Elk, also called "red deer" or "wapiti," are among the largest members of the deer family. They can grow to be 5 feet high at the shoulder and weigh up to 1,100 pounds. Once common throughout the Northern Hemisphere, over-hunting and habitat destruction have decimated their numbers.
Elk habitats include open woodlands, coniferous swamps and forest clearings. Elk are, for the most part, completely herbivorous, although individual elk have been known to eat bird nestlings. Elk often migrate to higher mountain altitudes to graze during the summer and back into the valleys where food is more accessible during the winter.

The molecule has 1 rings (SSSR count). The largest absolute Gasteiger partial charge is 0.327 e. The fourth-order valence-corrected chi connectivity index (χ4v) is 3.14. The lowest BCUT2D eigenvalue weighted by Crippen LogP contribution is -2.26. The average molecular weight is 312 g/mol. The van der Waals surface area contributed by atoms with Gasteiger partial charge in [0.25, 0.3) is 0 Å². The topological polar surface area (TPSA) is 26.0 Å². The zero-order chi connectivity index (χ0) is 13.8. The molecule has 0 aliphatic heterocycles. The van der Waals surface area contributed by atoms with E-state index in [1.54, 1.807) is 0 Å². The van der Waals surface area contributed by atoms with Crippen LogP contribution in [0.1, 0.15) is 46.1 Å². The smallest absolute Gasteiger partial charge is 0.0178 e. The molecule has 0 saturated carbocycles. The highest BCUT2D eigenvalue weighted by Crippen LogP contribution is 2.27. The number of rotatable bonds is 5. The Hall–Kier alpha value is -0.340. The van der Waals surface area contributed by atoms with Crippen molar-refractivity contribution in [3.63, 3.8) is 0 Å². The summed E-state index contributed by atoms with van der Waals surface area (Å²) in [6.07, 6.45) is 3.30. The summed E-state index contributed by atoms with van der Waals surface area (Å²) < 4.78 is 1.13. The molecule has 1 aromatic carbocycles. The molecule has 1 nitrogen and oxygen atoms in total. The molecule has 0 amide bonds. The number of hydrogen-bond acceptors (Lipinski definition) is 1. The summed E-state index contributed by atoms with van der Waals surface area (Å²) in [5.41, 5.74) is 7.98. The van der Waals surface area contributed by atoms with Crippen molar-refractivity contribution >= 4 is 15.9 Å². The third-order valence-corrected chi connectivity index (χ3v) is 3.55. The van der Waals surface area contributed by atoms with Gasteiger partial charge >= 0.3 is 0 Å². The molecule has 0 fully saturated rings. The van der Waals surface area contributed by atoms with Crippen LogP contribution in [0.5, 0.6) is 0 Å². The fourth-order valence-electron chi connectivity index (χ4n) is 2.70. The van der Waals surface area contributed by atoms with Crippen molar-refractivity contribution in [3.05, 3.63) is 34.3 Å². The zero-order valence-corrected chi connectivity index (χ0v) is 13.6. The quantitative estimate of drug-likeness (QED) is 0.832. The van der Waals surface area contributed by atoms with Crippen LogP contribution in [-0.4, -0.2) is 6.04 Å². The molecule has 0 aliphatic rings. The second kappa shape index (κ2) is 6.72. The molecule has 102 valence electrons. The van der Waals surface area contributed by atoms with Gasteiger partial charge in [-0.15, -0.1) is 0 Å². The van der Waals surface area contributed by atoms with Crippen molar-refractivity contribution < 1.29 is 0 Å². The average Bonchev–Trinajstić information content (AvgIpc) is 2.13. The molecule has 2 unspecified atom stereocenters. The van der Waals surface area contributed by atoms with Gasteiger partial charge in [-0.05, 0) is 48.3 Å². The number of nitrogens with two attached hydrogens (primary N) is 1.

Males and female elk typically form their own separate groups, except during breeding season, when individual males collect a group up to 20 females into a harem. As with many other deer species, male elk engage in sometimes violent battles to control a harem; those with bigger antlers often claim the victory. Female elk usually give birth during the summer to one calf each. The calf is usually able to walk within less than an hour after birth.
Elk are large enough to have few natural predators; however, wolves and mountain lions regularly hunt them down. Calves are target menu items for smaller predators such as coyotes and bobcats.